Welfare Benefit Changes 2016 and 2017
During 2016 and 2017 there have been a lot of changes to welfare benefits. Find out below what these are and how you might be effected.
Important changes to Universal Credit Claimants aged 18-21.
From 1st April 2017, the rules changed for young people aged 18 to 21 who want to claim help with housing costs in areas where Universal Credit is fully rolled out.
From 1 April 2017, some 18 to 21 year olds claiming Universal Credit will not be entitled to help with housing costs.
The change will only apply in Universal Credit full service areas.
Universal Credit full service is available to all types of claimants in certain areas of Great Britain. You will have an online Universal Credit account to manage your claim. You can use your account to report changes, send messages to your work coach and find support. Eventually all Universal Credit claims will be on the full service and you will have a Universal Credit online account.
The following 18 to 21 year olds claiming Universal Credit will still be able to get help with their housing costs:
- people receiving Universal Credit housing costs prior to 1 April 2017 until they move off Universal Credit or cease to claim those housing costs
- certain vulnerable people (single parent of a child under 3, care leavers, a Carer or a pregnant woman due to give birth within 11 weeks)
- people unable to live with their parents
- those claiming as a couple
- people who are not subject to all work-related requirements for receiving Universal Credit
- people who are in work, subject to minimum earnings
- people who have recently left work, subject to minimum earnings (In this case the help is available for a limited period)
People on Housing Benefit are not affected unless they stop claiming Housing Benefit, then at a later date make a claim for housing support through Universal Credit.
If you need more information speak to your Work Coach at the Jobcentre or the Money Advice Team on 0345 60 20 540.
- From 6 April 2017 Universal Credit will be limited to 2 children. If you are already claiming Universal Credit, there will be no increase for subsequent children born on or after 6 April. New claims for Universal Credit from families that already have more than two children will be redirected to Tax Credits until November 2018.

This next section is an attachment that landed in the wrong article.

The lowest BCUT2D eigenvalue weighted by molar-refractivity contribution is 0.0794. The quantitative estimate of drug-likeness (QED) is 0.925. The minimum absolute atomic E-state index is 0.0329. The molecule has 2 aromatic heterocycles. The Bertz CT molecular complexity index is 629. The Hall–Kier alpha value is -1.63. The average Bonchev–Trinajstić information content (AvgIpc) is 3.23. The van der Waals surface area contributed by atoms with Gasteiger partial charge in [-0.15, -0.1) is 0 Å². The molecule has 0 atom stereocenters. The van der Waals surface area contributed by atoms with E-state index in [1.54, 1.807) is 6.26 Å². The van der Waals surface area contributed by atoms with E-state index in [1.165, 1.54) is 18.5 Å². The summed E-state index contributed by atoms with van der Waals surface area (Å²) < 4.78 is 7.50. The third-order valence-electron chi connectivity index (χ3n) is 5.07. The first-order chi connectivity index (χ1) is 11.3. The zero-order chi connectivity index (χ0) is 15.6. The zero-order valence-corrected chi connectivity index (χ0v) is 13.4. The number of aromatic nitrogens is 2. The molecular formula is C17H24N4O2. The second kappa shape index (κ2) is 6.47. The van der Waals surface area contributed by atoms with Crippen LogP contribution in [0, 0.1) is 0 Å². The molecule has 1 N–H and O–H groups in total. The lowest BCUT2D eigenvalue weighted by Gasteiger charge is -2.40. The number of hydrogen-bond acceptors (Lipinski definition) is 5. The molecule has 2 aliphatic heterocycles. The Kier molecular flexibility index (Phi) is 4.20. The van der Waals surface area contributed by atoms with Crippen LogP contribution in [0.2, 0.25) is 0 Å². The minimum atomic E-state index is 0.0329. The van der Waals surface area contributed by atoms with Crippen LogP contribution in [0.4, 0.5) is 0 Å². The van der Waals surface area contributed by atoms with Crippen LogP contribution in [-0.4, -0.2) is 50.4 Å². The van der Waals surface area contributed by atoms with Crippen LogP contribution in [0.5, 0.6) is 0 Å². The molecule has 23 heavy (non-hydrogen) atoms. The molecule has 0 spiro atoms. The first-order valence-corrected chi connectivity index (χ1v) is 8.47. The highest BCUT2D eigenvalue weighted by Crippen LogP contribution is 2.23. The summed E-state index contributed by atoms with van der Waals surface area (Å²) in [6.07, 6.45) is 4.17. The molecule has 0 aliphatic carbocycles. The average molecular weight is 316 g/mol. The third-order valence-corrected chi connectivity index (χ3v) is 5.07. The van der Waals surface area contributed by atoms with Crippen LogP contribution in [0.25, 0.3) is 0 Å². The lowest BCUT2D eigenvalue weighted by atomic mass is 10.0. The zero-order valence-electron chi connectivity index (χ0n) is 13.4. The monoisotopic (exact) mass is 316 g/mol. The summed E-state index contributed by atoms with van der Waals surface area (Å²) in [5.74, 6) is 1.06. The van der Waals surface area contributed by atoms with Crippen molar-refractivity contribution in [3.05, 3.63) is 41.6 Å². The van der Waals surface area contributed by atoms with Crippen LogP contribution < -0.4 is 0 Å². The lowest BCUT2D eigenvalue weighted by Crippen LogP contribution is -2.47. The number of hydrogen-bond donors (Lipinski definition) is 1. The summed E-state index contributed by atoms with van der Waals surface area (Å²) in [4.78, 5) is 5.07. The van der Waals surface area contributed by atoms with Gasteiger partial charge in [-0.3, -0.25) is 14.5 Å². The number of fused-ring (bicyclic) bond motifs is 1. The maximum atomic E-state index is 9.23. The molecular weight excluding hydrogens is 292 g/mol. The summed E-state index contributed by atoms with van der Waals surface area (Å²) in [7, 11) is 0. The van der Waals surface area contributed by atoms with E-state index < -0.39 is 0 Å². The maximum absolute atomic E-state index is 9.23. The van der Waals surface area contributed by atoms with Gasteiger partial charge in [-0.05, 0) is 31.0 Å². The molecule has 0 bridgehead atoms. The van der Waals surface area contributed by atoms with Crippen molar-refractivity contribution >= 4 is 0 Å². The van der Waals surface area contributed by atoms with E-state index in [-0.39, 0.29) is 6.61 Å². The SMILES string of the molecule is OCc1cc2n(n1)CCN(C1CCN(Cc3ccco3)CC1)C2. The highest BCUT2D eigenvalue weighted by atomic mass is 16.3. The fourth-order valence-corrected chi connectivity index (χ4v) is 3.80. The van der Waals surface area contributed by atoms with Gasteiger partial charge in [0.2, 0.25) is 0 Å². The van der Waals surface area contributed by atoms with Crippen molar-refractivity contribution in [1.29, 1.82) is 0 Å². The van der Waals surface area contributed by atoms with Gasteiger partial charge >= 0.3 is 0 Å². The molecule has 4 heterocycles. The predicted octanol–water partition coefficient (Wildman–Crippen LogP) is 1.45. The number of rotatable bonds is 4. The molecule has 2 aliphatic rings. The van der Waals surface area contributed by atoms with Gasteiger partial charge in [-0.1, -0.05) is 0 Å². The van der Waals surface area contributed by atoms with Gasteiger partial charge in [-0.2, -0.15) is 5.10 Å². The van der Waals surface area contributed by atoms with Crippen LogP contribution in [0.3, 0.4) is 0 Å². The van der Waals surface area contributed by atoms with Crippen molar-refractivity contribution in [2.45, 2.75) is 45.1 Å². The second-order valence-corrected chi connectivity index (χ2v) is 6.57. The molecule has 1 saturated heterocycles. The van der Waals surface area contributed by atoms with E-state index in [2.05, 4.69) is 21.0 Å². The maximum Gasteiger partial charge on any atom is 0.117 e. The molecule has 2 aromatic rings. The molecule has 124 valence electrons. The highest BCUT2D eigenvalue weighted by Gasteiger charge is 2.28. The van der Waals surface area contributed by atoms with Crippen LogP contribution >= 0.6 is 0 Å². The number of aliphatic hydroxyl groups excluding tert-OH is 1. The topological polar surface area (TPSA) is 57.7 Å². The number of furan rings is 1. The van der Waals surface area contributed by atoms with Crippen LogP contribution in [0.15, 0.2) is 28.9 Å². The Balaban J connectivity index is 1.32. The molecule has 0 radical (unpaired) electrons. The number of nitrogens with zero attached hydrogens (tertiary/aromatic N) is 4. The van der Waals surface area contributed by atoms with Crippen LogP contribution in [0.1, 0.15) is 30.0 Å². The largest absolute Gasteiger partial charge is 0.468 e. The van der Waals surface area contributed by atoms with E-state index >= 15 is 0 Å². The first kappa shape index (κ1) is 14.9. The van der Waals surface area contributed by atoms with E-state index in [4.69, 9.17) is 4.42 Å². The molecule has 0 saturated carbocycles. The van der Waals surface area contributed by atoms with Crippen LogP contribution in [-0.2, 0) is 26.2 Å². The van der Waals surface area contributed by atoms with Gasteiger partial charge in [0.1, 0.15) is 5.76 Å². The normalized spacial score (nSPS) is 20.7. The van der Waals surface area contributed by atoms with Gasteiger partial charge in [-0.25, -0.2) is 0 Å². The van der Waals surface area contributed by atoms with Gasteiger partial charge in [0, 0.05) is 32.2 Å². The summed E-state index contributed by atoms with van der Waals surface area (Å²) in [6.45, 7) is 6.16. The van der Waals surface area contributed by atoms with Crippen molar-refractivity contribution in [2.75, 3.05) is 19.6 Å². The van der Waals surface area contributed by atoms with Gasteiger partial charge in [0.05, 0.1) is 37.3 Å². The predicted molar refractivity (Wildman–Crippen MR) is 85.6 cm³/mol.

- If your eldest child is born on or after 6 April 2017 you will not be eligible for the ‘first child premium’ in Universal Credit - a higher rate of child element for the first child - which means the child element for the first child will be the same rate as for the second child.
- There will be a reduction in the taper rate to 63%. This means for every £1 you earn over your work allowance (if you are eligible for one) your Universal Credit will be reduced by 63 pence instead of 65 pence as it currently stands.
- Parents, including lone parents, will be expected to have work focused interviews when their youngest child turns 1, then start work preparation when their youngest child turns 2, all leading up to them being expected to look for work when their youngest child turns 3.
- The Limited Capability for Work element will be abolished to mirror changes to Employment and Support Allowance, reducing support for those deemed capable of some work related activity.
- 18-21 year olds claiming Universal Credit will have to participate in an intensive period of support at the start of their claim. After six months, if they are not working they will be expected to apply for an apprenticeship, traineeship, gain work place skills or go on a work placement.